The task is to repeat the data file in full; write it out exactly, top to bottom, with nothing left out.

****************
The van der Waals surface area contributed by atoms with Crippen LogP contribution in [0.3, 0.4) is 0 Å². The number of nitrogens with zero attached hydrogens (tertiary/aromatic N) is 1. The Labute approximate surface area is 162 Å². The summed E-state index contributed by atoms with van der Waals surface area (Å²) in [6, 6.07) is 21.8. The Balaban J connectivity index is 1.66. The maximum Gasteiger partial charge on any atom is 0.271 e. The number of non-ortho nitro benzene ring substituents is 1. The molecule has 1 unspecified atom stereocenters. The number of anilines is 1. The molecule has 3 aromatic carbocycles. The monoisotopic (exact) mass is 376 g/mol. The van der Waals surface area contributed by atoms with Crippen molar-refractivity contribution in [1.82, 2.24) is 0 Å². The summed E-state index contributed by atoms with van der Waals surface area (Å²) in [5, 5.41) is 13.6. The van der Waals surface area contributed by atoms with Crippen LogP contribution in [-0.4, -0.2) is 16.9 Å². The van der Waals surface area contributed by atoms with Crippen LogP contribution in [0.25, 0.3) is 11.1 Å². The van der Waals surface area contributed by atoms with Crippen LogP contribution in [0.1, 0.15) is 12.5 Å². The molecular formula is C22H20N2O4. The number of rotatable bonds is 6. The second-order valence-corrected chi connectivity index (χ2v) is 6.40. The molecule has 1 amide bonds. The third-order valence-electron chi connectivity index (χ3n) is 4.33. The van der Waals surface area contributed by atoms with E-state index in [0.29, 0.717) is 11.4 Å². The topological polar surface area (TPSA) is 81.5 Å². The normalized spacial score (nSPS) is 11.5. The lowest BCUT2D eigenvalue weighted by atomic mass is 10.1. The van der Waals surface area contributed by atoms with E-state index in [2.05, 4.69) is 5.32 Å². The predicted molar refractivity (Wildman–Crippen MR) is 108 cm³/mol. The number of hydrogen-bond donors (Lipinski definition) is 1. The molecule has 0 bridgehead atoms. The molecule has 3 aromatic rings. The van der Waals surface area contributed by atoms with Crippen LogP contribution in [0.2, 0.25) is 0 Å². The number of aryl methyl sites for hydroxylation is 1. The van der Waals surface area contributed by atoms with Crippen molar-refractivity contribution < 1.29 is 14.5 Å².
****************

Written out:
The van der Waals surface area contributed by atoms with Crippen LogP contribution in [0.3, 0.4) is 0 Å². The number of nitrogens with zero attached hydrogens (tertiary/aromatic N) is 1. The Labute approximate surface area is 162 Å². The summed E-state index contributed by atoms with van der Waals surface area (Å²) in [6, 6.07) is 21.8. The Balaban J connectivity index is 1.66. The maximum Gasteiger partial charge on any atom is 0.271 e. The number of non-ortho nitro benzene ring substituents is 1. The molecule has 1 unspecified atom stereocenters. The number of anilines is 1. The molecule has 3 aromatic carbocycles. The monoisotopic (exact) mass is 376 g/mol. The van der Waals surface area contributed by atoms with Crippen molar-refractivity contribution in [1.82, 2.24) is 0 Å². The summed E-state index contributed by atoms with van der Waals surface area (Å²) in [5, 5.41) is 13.6. The van der Waals surface area contributed by atoms with Crippen LogP contribution in [-0.4, -0.2) is 16.9 Å². The van der Waals surface area contributed by atoms with Crippen LogP contribution in [0.25, 0.3) is 11.1 Å². The van der Waals surface area contributed by atoms with Crippen LogP contribution in [0.1, 0.15) is 12.5 Å². The molecular formula is C22H20N2O4. The number of rotatable bonds is 6. The second-order valence-corrected chi connectivity index (χ2v) is 6.40. The molecule has 1 amide bonds. The third-order valence-electron chi connectivity index (χ3n) is 4.33. The van der Waals surface area contributed by atoms with E-state index in [0.29, 0.717) is 11.4 Å². The topological polar surface area (TPSA) is 81.5 Å². The normalized spacial score (nSPS) is 11.5. The lowest BCUT2D eigenvalue weighted by atomic mass is 10.1. The van der Waals surface area contributed by atoms with E-state index in [2.05, 4.69) is 5.32 Å². The predicted molar refractivity (Wildman–Crippen MR) is 108 cm³/mol. The number of hydrogen-bond donors (Lipinski definition) is 1. The molecule has 0 bridgehead atoms. The molecule has 3 aromatic rings. The van der Waals surface area contributed by atoms with Crippen LogP contribution in [0.2, 0.25) is 0 Å². The number of aryl methyl sites for hydroxylation is 1. The van der Waals surface area contributed by atoms with Crippen molar-refractivity contribution < 1.29 is 14.5 Å².